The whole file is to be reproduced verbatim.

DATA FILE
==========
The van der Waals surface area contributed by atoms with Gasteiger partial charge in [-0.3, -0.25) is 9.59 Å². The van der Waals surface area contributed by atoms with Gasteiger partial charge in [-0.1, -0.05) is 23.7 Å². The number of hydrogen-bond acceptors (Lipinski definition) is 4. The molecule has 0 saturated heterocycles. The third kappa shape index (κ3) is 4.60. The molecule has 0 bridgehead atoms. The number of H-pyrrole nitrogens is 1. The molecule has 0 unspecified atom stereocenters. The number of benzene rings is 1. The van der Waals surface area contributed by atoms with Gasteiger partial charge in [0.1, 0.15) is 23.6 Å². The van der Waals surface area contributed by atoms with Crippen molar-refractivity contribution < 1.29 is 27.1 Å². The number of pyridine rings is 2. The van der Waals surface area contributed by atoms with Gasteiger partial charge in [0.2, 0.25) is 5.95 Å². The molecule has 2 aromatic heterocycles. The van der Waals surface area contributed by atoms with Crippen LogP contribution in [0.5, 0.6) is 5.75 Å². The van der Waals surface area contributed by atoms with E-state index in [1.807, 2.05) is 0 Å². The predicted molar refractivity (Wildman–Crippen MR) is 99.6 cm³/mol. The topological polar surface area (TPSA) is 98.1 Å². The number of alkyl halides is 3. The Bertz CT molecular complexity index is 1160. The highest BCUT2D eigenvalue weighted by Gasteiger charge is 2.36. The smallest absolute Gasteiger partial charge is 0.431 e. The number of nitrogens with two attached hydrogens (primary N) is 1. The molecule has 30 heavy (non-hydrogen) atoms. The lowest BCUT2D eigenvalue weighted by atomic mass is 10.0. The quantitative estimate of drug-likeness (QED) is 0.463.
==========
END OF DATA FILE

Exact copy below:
The van der Waals surface area contributed by atoms with Gasteiger partial charge in [-0.3, -0.25) is 9.59 Å². The van der Waals surface area contributed by atoms with Gasteiger partial charge in [-0.1, -0.05) is 23.7 Å². The number of hydrogen-bond acceptors (Lipinski definition) is 4. The molecule has 0 saturated heterocycles. The third kappa shape index (κ3) is 4.60. The molecule has 0 bridgehead atoms. The number of H-pyrrole nitrogens is 1. The molecule has 0 unspecified atom stereocenters. The number of benzene rings is 1. The van der Waals surface area contributed by atoms with Gasteiger partial charge in [0.1, 0.15) is 23.6 Å². The van der Waals surface area contributed by atoms with Crippen molar-refractivity contribution < 1.29 is 27.1 Å². The number of pyridine rings is 2. The van der Waals surface area contributed by atoms with Gasteiger partial charge in [0.2, 0.25) is 5.95 Å². The molecule has 2 aromatic heterocycles. The van der Waals surface area contributed by atoms with Crippen LogP contribution in [0.5, 0.6) is 5.75 Å². The van der Waals surface area contributed by atoms with E-state index in [1.807, 2.05) is 0 Å². The predicted molar refractivity (Wildman–Crippen MR) is 99.6 cm³/mol. The topological polar surface area (TPSA) is 98.1 Å². The number of alkyl halides is 3. The Bertz CT molecular complexity index is 1160. The highest BCUT2D eigenvalue weighted by Gasteiger charge is 2.36. The smallest absolute Gasteiger partial charge is 0.431 e. The number of nitrogens with two attached hydrogens (primary N) is 1. The molecule has 30 heavy (non-hydrogen) atoms. The lowest BCUT2D eigenvalue weighted by atomic mass is 10.0. The quantitative estimate of drug-likeness (QED) is 0.463.